Elderly people are more likely to suffer dizziness because they have a higher risk of developing diseases associated with dizziness, states Mayo Clinic. They are also more likely to take medications that cause dizziness. Certain cancers, inner-ear disorders or illnesses cause dizziness, according to WebMD.
Brain tumors or metastatic cancers cause dizziness, notes WebMD. Many types of vertigo are caused by low blood flow to the arteries in the body. Immediate medical attention is required if an elderly person feels suddenly dizzy, which is then accompanied by symptoms such as change in speech or vision. This is a sign of a stroke. If someone has a head injury that results in bleeding, dizziness is a sign of a serious complication that requires immediate medical attention. Doctors need to evaluate unexplained fainting spells that follow symptoms of dizziness.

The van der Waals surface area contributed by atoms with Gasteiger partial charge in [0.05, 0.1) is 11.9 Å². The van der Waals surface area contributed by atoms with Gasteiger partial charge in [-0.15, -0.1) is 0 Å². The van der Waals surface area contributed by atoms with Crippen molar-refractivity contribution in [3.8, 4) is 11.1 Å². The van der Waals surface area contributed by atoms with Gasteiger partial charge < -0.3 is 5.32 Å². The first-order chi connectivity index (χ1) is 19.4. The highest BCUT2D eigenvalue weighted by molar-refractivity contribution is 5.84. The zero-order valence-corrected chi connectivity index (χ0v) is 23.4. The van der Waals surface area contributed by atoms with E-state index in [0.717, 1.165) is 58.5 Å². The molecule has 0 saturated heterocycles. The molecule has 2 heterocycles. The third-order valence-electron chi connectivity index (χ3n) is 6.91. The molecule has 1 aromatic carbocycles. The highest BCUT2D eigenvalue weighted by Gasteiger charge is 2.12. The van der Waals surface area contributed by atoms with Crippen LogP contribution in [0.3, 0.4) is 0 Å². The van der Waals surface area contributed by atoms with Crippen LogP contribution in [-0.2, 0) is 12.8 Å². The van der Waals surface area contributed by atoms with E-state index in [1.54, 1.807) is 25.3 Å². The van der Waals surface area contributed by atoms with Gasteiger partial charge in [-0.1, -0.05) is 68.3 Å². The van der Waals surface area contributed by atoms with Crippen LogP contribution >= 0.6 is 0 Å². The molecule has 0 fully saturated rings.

Elderly people who take blood pressure medications, anti-seizure treatments or sedatives are more likely to experience dizziness as a side effect, explains Mayo Clinic. People feel lightheaded when they have an allergic reaction or when they are feeling anxious or stressed, says WebMD. Someone recovering from a flu or cold may experience dizziness in some cases. Dehydration from vomiting, diarrhea or fever causes dizziness. Breathing that is too deep or rapid is more likely to cause dizziness than normal breathing.